The social media channels have been abuzz with debate about net neutrality and the comments of Ed Vaizey, the Minister for Communications and Creative Industries. His view that trying to prevent service providers from tinkering with traffic maybe akin to King Canute has more than a little merit. A cursory read of Samknows own report into the quality of broadband (rather than the Ofcom report based on the same data) begins to shed light on the range and depth of techniques service providers use to manage their customer’s use.
Being a supporter of the principal of a neutral internet and accepting that it may be very difficult to achieve are not necessarily mutually exclusive positions – in fact its probably realistic rather than idealistic.
I would go further – trying to create rules which require regulating the configuration of commercial companies complex networks is probably futile. No sooner would a rule be made than a clever ploy found to subvert it. A real world example of the Queen of Hearts – running ever faster just to stand still.
Far better is to shape the commercial landscape such that its not profitable to mess around with customers online experience – or to only do it in support of the customer. And its this that the UK is doing.
Led by Ofcom and adopted by the industry through the NICC, the UK’s next generation connectivity models will create a broadband market which should lead to a market where customers have choices and service providers will need to compete in a more open manner.
The UK has paved that way to shift net neutrality to a more nuanced and mature level through industry standards.
The Active Line Access (ALA) standard adopted by industry requires next generation network owners to provide multiple virtual networks to each home and business – only one of which is likely to be an ISP.
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While today if a content company isn’t happy about their treatment by ISP’s there’s little they can do about it but on UK next generation networks, they have the option to take one of the additional virtual networks to deliver their service directly to customers “around the side” rather than “over the top” of the ISP.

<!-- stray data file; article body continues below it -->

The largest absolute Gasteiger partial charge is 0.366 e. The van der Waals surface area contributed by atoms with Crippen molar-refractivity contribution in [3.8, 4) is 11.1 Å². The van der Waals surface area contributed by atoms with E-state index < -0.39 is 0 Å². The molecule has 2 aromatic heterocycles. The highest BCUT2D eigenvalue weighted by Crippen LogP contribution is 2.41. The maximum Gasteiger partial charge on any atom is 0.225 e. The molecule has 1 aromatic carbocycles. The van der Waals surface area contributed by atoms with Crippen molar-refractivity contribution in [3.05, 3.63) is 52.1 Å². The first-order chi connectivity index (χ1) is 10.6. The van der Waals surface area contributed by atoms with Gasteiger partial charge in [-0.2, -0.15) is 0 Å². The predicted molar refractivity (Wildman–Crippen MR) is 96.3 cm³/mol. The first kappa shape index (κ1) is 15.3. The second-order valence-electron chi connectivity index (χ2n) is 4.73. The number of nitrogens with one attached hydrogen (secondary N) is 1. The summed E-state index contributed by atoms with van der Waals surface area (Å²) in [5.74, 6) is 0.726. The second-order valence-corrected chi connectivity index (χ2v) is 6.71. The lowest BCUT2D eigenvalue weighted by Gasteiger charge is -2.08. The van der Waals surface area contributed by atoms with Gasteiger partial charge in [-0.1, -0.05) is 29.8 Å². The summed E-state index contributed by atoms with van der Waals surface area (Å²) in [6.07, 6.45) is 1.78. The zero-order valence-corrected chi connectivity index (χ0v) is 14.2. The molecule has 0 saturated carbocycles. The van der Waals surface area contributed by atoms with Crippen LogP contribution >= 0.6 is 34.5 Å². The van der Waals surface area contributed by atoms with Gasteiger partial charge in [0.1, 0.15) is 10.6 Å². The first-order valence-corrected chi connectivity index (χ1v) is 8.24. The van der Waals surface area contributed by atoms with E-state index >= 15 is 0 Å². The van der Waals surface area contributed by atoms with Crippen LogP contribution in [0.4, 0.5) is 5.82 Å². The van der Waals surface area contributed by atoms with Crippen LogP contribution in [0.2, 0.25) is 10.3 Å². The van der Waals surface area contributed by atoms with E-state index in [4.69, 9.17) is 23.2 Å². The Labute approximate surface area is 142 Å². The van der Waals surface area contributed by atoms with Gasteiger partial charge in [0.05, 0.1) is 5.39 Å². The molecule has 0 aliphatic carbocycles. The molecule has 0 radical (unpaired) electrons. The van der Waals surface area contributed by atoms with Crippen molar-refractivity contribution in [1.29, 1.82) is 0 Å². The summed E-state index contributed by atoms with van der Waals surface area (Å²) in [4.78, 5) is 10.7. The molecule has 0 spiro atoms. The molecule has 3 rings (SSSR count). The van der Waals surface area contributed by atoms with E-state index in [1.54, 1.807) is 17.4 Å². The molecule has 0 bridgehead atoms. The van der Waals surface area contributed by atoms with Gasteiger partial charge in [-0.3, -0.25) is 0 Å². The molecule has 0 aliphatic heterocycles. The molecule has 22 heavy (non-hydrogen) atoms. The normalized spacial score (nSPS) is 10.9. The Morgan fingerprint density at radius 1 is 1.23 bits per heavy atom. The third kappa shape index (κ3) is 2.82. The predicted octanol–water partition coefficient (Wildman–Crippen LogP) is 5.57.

When she was at Ofcom, Chi Onwurah championed this, and I was more than happy to support her efforts as the NICC started to formalise the ALA standard. The now member of parliament for Central Newcastle, I think saw this as a way of delivering healthcare and government services (which it is and Martha Lane-Fox would do well to understand the importance of that) but it also means if Google don’t like the way Youtube is treated they could launch a service to deliver it through a VLAN which doesn’t go anywhere near a best endeavours internet service. Similarly for games companies, TV aggregators like Project Canvas/Youview, and so on.
Such commercial pressure, where ISPs can no longer monopolise customers’ access to the online world, should start to encourage them to be more supportive of customers choices or risk losing the rich media customers value. If valued content begins find alternative routes to customers’ screens, ISPs will be reduced to mere resellers of other people’s transit – the catch all service for the less used and less valued content.
As the JON Exchange moves closer to our go live data, we’re at pains to make sure this feature is built into from day one – there is already interest from games companies and we are developing relationships with healthcare companies. In the UK, through us at least, the term Service Provider won’t necessarily be simply synonymous with Internet Service Provider.
The BD-UK pilots would be a lot more interesting (not that they’re not already very interesting) if other Government departments would commit to piloting services over the projects. The NHS should be planning to pilot healthcare over a virtual network connected to the NHS network so the elderly or chronically ill could stay in their homes longer, or the Department of Education planning to offer virtual networks to children on free school meals in the pilot areas so all children have access to the learning platform at home (this reaches a significant part of the 30% Martha Lane-Fox it trying to address while looking to save money on service delivery).
By Government demonstrating leadership in this, it could light the way for private sector companies to launch their own services, pioneering a UK market where net neutrality is encouraged by commercial realities rather than blunt regulation.